Writing technique: let it percolate

coffeeI recently had the experience of writing a 26,000 word novella in one month. That’s fast for me because it normally takes me six months to write a 100,000 word novel. A novella is one quarter the length, so it should take one quarter of the time, right? But it took less.

The truth is I didn’t spend only one month on that novella. I had been writing it in my head for a year before I put the words on the page.

I started the novella in June of 2012. It was something I goofed around with between projects. I wrote a couple thousand words, realized I didn’t know how to end it, and then got sidetracked working on something else (probably Assassin’s Gambit revisions).

Then for a little more than a year I let that novella percolate in my head as I worked on other projects, and in the process I figured out the perfect ending. When my other projects were done and I sat down to write the novella at the beginning of August, I had the whole thing plotted out in my head from start to finish. All I had to do was write it down and flesh out the details.

After I finished the novella, which is currently titled “Archer’s Sin” (title may change), I sat down to write a completely different novella, set in a different world and featuring dragons. That novella has been much slower going. Not only do I have to do a whole lot of worldbuilding, I haven’t spent a year thinking about the story like I did with “Archer’s Sin.”

So here’s what I’ll do. I’m going to write as much as I can on the dragon novella, until I get stuck or frustrated (I have 5000 words so far), and when that happens I’ll put it away for a while and let it percolate. I can switch to another project, one that is at a more mature stage, and come back to the dragon novella when it’s had a chance to mature.

The “let it percolate” strategy works best, I think, for authors who have many projects under their belt and several more in progress at various levels of completion. I wouldn’t let a first book percolate. You won’t have anything more mature to switch to. Write that sucker!

Another thing I wouldn’t do is come up with an idea for a story, do no writing on it at all, and then “let it percolate” while you do something else. I find that when I have a story idea and I don’t start writing a couple chapters and/or a synopsis, I simply forget the idea. In fact, I have a special Word document where I write down story ideas that I didn’t have to time to do anything with at the time I came up with them. Sometimes I go peruse that file and I’m surprised by all the cool ideas in there, most of which I’ve forgotten about.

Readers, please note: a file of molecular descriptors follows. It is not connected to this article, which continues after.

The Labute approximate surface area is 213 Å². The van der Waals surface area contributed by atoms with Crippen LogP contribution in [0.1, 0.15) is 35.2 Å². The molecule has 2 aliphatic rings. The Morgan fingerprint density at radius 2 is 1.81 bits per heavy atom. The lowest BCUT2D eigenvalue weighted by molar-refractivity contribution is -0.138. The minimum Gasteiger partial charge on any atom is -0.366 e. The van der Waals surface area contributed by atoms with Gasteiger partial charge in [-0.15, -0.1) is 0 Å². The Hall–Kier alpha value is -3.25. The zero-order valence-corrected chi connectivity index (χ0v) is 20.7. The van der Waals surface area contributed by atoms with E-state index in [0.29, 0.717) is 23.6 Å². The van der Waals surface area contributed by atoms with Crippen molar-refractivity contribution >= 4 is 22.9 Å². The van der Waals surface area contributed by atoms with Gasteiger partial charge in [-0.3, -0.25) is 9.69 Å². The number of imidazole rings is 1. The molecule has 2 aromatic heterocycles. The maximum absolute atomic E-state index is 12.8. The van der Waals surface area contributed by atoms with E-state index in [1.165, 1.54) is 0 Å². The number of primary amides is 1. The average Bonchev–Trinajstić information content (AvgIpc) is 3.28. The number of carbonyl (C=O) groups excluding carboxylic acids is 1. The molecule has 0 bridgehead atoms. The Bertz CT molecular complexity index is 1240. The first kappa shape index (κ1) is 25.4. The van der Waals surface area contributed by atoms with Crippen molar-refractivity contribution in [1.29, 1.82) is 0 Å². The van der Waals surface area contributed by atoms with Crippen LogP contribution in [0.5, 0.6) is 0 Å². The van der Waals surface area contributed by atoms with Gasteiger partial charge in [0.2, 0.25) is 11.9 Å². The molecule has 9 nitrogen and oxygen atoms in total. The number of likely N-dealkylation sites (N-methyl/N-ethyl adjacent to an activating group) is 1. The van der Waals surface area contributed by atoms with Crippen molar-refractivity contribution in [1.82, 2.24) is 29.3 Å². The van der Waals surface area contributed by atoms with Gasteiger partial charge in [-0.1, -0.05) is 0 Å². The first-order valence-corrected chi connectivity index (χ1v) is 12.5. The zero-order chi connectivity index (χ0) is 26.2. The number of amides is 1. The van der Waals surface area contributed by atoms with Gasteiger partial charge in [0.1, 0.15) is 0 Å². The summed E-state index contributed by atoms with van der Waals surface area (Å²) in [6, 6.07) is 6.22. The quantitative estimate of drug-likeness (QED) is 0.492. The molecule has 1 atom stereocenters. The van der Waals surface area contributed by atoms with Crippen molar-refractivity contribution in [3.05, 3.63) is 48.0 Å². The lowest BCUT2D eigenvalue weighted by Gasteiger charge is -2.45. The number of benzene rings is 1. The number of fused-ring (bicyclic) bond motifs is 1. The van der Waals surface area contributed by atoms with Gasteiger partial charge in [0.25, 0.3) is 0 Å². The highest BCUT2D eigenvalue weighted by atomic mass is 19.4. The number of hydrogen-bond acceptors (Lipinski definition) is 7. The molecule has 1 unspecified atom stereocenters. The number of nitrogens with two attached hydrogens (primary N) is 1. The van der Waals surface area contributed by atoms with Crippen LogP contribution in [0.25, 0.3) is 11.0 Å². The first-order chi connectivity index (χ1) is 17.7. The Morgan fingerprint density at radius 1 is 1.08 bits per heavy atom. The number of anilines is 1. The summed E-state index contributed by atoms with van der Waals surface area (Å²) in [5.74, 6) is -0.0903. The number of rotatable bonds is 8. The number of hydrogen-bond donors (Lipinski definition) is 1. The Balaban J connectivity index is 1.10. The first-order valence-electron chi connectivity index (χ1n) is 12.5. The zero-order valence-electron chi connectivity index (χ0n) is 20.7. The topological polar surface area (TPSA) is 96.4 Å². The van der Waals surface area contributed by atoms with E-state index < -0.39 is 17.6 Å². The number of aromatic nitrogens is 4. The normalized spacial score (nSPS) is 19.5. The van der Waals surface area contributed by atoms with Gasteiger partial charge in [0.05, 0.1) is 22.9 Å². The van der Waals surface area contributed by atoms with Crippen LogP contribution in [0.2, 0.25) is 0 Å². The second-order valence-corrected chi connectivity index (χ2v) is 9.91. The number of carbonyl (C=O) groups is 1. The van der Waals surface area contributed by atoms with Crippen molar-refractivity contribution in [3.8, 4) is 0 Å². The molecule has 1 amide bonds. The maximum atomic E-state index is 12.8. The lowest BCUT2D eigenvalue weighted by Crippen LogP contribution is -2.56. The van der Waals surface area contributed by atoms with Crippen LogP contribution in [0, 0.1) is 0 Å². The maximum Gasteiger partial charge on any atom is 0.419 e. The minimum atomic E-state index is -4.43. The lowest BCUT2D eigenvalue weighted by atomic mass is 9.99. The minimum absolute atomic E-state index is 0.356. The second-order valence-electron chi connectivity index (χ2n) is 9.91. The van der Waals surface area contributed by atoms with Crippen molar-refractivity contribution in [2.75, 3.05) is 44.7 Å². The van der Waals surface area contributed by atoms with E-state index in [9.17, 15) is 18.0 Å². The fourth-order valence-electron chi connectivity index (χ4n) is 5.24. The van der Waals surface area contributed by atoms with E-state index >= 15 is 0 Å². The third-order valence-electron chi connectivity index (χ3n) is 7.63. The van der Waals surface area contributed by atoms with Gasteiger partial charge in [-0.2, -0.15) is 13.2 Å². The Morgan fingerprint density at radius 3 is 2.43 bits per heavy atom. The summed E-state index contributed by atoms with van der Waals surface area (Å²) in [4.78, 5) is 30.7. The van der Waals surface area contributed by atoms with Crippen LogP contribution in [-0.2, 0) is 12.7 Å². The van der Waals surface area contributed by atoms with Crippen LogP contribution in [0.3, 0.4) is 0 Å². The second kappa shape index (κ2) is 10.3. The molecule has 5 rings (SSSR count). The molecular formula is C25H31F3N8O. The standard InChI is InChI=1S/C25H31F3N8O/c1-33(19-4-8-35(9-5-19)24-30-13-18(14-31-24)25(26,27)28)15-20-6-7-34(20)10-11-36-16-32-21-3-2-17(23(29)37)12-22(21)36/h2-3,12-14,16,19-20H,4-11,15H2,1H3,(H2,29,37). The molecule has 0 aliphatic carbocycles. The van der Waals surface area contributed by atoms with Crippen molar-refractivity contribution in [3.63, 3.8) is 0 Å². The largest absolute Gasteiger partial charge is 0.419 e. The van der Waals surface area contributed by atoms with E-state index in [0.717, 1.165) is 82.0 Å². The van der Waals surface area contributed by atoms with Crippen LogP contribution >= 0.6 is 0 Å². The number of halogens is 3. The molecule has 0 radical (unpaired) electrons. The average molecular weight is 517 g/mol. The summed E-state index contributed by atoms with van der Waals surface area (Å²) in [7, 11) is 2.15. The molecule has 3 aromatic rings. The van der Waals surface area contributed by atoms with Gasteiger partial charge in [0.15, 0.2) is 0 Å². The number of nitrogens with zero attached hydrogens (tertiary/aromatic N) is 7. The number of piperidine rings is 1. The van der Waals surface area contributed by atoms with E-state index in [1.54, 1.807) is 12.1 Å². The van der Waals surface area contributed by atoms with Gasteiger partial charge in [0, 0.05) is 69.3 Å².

To let it percolate, you first have to start the idea brewing, and that means doing some real writing. At least 3000 words, and more is better. Writing will reveal to you what the story problem are, and then when you set it aside, your brain can work on those problems. If you don’t start the writing process, you won’t know what problems you need to solve.

When I picked up the words I’d written for “Archer’s Sin” in June of 2012, I saw that they were terrible and I threw them all away and rewrote from scratch. And I think that’s completely natural. The earliest words in a draft aren’t usually keepers; they’re intended to jump-start the thinking process. You’ll probably find a better way to present the story, after you’ve let it percolate.

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2 Responses to Writing technique: let it percolate

  1. Jessi Gage says:

    The idea of percolation really resonates with me. I tend to let things percolate between writing sessions. I’m not good about the discipline required in thinking about a story without writing it. I could maybe limit myself to just important dialog I don’t want to forget or rough scene sketches.

    Thanks for sharing your process! It’s great advice! I especially loved: Write that sucker!

  2. Lenora Rose says:

    This resonates strongly with me, if only because it accidentally became a common technique of mine to jump projects when something hijacks my mind or I get stuck.

    Training myself to “write that sucker!” and drill through to the end of certain things was harder. Sometimes it helped even to take one afternoon off to noodle with another idea and get enough down for it to percolate in the back before pushing on with project A

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